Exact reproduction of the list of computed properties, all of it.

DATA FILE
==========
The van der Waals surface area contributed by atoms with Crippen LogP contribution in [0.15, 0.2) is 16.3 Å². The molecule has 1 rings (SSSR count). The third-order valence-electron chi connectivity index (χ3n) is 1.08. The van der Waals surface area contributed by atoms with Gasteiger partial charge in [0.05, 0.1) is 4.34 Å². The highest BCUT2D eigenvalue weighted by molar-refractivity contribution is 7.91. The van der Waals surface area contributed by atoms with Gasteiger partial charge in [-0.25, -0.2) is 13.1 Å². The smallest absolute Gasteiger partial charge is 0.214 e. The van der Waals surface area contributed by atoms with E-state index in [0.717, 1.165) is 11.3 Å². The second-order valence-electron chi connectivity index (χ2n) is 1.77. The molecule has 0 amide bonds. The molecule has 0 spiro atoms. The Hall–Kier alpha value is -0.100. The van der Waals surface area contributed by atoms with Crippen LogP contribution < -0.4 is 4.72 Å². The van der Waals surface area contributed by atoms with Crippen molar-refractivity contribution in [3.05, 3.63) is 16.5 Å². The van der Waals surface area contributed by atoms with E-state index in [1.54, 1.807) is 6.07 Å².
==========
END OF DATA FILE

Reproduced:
The van der Waals surface area contributed by atoms with Crippen LogP contribution in [0.15, 0.2) is 16.3 Å². The molecule has 1 rings (SSSR count). The third-order valence-electron chi connectivity index (χ3n) is 1.08. The van der Waals surface area contributed by atoms with Gasteiger partial charge in [0.05, 0.1) is 4.34 Å². The highest BCUT2D eigenvalue weighted by molar-refractivity contribution is 7.91. The van der Waals surface area contributed by atoms with Gasteiger partial charge in [-0.25, -0.2) is 13.1 Å². The smallest absolute Gasteiger partial charge is 0.214 e. The van der Waals surface area contributed by atoms with E-state index in [0.717, 1.165) is 11.3 Å². The second-order valence-electron chi connectivity index (χ2n) is 1.77. The molecule has 0 amide bonds. The molecule has 0 spiro atoms. The Hall–Kier alpha value is -0.100. The van der Waals surface area contributed by atoms with Crippen LogP contribution < -0.4 is 4.72 Å². The van der Waals surface area contributed by atoms with Crippen molar-refractivity contribution in [3.05, 3.63) is 16.5 Å². The van der Waals surface area contributed by atoms with E-state index in [1.54, 1.807) is 6.07 Å².